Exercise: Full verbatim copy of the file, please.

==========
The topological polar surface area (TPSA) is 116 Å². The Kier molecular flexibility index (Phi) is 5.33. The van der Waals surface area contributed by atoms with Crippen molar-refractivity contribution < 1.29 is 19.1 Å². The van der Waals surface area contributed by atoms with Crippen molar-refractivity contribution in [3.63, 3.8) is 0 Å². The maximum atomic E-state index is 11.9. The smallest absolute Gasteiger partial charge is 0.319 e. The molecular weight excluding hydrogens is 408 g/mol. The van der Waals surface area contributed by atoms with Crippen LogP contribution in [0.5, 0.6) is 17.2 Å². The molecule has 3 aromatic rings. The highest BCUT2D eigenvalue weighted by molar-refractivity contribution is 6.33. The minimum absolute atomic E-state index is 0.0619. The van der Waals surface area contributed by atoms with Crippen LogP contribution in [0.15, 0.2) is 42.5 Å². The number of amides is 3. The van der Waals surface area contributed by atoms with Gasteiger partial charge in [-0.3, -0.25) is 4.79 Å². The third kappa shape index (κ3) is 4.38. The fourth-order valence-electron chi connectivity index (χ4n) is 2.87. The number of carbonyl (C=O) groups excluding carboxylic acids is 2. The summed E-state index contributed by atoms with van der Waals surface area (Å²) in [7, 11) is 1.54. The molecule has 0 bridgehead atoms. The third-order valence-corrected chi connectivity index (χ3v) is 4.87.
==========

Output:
The topological polar surface area (TPSA) is 116 Å². The Kier molecular flexibility index (Phi) is 5.33. The van der Waals surface area contributed by atoms with Crippen molar-refractivity contribution < 1.29 is 19.1 Å². The van der Waals surface area contributed by atoms with Crippen molar-refractivity contribution in [3.63, 3.8) is 0 Å². The maximum atomic E-state index is 11.9. The smallest absolute Gasteiger partial charge is 0.319 e. The molecular weight excluding hydrogens is 408 g/mol. The van der Waals surface area contributed by atoms with Crippen LogP contribution in [0.5, 0.6) is 17.2 Å². The molecule has 3 aromatic rings. The highest BCUT2D eigenvalue weighted by molar-refractivity contribution is 6.33. The minimum absolute atomic E-state index is 0.0619. The van der Waals surface area contributed by atoms with Crippen LogP contribution in [0.15, 0.2) is 42.5 Å². The number of amides is 3. The van der Waals surface area contributed by atoms with Gasteiger partial charge in [-0.3, -0.25) is 4.79 Å². The third kappa shape index (κ3) is 4.38. The fourth-order valence-electron chi connectivity index (χ4n) is 2.87. The number of carbonyl (C=O) groups excluding carboxylic acids is 2. The summed E-state index contributed by atoms with van der Waals surface area (Å²) in [7, 11) is 1.54. The molecule has 0 bridgehead atoms. The third-order valence-corrected chi connectivity index (χ3v) is 4.87.